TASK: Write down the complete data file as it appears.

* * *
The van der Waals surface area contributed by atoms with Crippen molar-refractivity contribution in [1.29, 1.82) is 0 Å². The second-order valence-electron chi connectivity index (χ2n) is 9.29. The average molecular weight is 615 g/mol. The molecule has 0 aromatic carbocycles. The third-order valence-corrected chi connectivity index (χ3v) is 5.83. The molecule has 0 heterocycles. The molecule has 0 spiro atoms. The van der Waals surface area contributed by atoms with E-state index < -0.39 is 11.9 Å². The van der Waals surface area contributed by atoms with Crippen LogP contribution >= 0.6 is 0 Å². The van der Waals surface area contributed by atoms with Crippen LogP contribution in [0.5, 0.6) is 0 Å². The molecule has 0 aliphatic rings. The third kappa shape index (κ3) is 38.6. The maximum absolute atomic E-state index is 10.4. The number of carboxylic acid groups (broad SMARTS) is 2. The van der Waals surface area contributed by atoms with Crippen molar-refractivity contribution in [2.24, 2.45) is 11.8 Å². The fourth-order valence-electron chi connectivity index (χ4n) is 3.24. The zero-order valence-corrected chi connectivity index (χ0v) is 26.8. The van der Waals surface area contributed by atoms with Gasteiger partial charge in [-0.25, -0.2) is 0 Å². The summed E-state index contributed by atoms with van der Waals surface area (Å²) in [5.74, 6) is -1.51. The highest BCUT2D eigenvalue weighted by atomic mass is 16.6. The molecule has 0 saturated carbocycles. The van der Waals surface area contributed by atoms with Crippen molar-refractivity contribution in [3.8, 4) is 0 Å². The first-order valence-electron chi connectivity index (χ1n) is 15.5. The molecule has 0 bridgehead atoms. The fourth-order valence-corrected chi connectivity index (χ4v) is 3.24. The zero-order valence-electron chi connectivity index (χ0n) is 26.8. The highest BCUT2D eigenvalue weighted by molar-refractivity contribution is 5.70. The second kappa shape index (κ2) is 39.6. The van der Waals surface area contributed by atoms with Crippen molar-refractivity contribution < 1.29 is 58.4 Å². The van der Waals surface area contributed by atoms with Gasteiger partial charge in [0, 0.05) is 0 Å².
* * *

The van der Waals surface area contributed by atoms with Crippen molar-refractivity contribution in [1.29, 1.82) is 0 Å². The second-order valence-electron chi connectivity index (χ2n) is 9.29. The average molecular weight is 615 g/mol. The molecule has 0 aromatic carbocycles. The third-order valence-corrected chi connectivity index (χ3v) is 5.83. The molecule has 0 heterocycles. The molecule has 0 spiro atoms. The van der Waals surface area contributed by atoms with E-state index < -0.39 is 11.9 Å². The van der Waals surface area contributed by atoms with Crippen LogP contribution >= 0.6 is 0 Å². The van der Waals surface area contributed by atoms with Crippen LogP contribution in [0.5, 0.6) is 0 Å². The molecule has 0 aliphatic rings. The third kappa shape index (κ3) is 38.6. The maximum absolute atomic E-state index is 10.4. The number of carboxylic acid groups (broad SMARTS) is 2. The van der Waals surface area contributed by atoms with Crippen molar-refractivity contribution in [2.24, 2.45) is 11.8 Å². The fourth-order valence-electron chi connectivity index (χ4n) is 3.24. The zero-order valence-corrected chi connectivity index (χ0v) is 26.8. The van der Waals surface area contributed by atoms with Gasteiger partial charge in [-0.25, -0.2) is 0 Å². The summed E-state index contributed by atoms with van der Waals surface area (Å²) in [5.74, 6) is -1.51. The highest BCUT2D eigenvalue weighted by atomic mass is 16.6. The molecule has 0 saturated carbocycles. The van der Waals surface area contributed by atoms with Crippen molar-refractivity contribution in [3.8, 4) is 0 Å². The first-order valence-electron chi connectivity index (χ1n) is 15.5. The molecule has 0 bridgehead atoms. The fourth-order valence-corrected chi connectivity index (χ4v) is 3.24. The zero-order valence-electron chi connectivity index (χ0n) is 26.8. The highest BCUT2D eigenvalue weighted by molar-refractivity contribution is 5.70. The second kappa shape index (κ2) is 39.6. The van der Waals surface area contributed by atoms with Crippen molar-refractivity contribution < 1.29 is 58.4 Å². The van der Waals surface area contributed by atoms with Gasteiger partial charge in [0, 0.05) is 0 Å².